Build Your Leaders

Archive for February, 2011

Who Packs Your Parachute?

February 27th, 2011

The importance of saying thank you. Charles Plumb was a navy jet pilot. On his seventy-sixth combat mission, he was shot down, and he parachuted into enemy territory. He was captured and spent six years in prison. He survived and now lectures on the lessons he learned from his experiences.

One day, a man approached Plumb and his wife in a restaurant and said, “Are you Plumb the navy pilot?”

“Yes, how did you know?” asked Plumb.

“I packed your parachute,” the man replied.

Plumb was amazed—and grateful. “If the chute you packed hadn’t worked I wouldn’t be here today,” he said.

Plumb refers to this in his lectures: his realization that the anonymous sailors who packed the parachutes held the pilots’ lives in their hands, and yet the pilots never gave these sailors a second thought; never even said hello, let alone said thanks.

Now Plumb asks his audiences, “Who packs your parachutes? Who helps you through your life—physically, mentally, emotionally, spiritually? Think about who helps you; recognize them, and say thanks.”

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Double Your Salary in Two Years

February 19th, 2011

How to get paid what you’re worth. I love my subscription to Men’s Health magazine. In addition to fitness and nutrition tips, every now and then the magazine offers some excellent career advice. A while back they had an interesting article on how to double your salary in two years. Here are their suggestions along with my comments.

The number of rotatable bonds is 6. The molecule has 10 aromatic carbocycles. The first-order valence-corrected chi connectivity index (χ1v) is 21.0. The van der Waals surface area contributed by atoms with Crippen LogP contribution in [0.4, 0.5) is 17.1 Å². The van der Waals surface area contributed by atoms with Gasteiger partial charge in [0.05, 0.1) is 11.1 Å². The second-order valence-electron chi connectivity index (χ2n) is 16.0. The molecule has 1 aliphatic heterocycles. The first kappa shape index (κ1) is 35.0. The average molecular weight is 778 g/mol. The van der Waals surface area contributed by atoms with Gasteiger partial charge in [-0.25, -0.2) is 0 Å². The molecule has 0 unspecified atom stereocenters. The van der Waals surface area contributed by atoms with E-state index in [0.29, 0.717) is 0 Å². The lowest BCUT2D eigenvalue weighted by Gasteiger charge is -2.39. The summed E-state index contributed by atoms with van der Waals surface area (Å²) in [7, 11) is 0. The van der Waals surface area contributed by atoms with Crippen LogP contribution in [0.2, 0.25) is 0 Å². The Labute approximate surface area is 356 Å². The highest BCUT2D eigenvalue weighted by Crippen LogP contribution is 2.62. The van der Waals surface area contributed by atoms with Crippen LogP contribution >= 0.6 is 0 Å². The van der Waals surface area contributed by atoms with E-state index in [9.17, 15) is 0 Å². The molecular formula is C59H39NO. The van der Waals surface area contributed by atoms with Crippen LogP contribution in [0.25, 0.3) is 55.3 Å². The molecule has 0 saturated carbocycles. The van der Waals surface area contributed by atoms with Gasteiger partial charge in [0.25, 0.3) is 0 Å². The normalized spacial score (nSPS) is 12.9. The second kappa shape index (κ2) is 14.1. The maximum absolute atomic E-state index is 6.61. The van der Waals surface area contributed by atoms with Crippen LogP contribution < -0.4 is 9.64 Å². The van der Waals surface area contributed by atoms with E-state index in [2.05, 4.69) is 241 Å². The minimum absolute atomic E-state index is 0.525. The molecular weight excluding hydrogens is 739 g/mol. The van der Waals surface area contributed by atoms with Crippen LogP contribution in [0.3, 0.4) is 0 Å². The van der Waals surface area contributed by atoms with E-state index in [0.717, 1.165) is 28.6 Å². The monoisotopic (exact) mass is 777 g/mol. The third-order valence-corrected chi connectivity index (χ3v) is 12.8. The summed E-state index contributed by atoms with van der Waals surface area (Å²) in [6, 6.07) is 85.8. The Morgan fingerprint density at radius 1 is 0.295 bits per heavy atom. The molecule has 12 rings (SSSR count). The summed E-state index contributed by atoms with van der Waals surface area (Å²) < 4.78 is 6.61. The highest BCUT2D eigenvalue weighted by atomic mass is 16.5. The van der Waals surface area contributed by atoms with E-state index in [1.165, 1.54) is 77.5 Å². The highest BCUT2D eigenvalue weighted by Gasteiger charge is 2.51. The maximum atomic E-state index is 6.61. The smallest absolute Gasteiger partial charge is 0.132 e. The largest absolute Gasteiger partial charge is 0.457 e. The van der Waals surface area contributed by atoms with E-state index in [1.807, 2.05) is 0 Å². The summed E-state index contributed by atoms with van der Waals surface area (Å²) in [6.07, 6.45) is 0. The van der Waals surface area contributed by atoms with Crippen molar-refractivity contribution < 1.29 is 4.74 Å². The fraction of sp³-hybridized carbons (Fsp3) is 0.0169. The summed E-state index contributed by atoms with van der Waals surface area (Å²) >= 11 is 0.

Increase Your Visibility:  I often counsel clients to write bylined articles for their professional trade associations or offer to give a seminar. The more visible you are, the more valuable you are to your organization.

Hit “Eject.” If you’ve been at your job for a year or two without being promoted or recognized, it may be time to bail out. But before you go, have a serious talk with your boss to determine if there are some areas you need to improve upon.

Become an Asset (Especially Offshore). Check out international opportunities within your company. In today’s world, an international assignment can fast-track your career.

Stroke Your Contacts. One of the major mistakes I see people make when they network is only contacting their network when they need something. Always be on the  lookout for ways to benefit your contacts. Actions can be as simple as clipping an article and mailing it off with a quick note.

Make ’Em  Pay. When you are promoted, do your homework. Research the market to determine the “going” rate for the position. What you were paid previously is irrelevant. National salary surveys such as salaryexpert.com are a nice start, but dig deeper by contacting people in your own company as well as with competing firms.

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Give Folks a Second Chance

February 7th, 2011

You may not be as good of a judge of character as you think. David Siegel (no relation), UCLA psychiatrist and author of The Mindful Brain, calls it “mindsight.” Many psychologists call it “empathic accuracy,” and I call it our “built-in BS meters.” Whatever you call it, it’s your ability to judge another person’s internal state; if you have this ability, you can determine if you’re being manipulated or seduced.

Composed of observation, memories, power of reason, and emotion, this facility allows us to constantly make educated guesses about what someone is feeling or thinking. “Mind reading is perhaps the most urgent element of social intelligence,” writes Annie Murphy Paul in her article “Mind Reading” in Psychology Today (Oct., 2007)..

Unfortunately, most of us aren’t particularly good at it, reading each other with an average accuracy of 20 percent. Close friends and married couples can inch up to 35 percent, but almost no one scores more than 60 percent, according to psychologist William Ickes, the father of empathetic accuracy.

Maybe the next time your BS meter sounds off, it’s worth considering giving the person a second chance.

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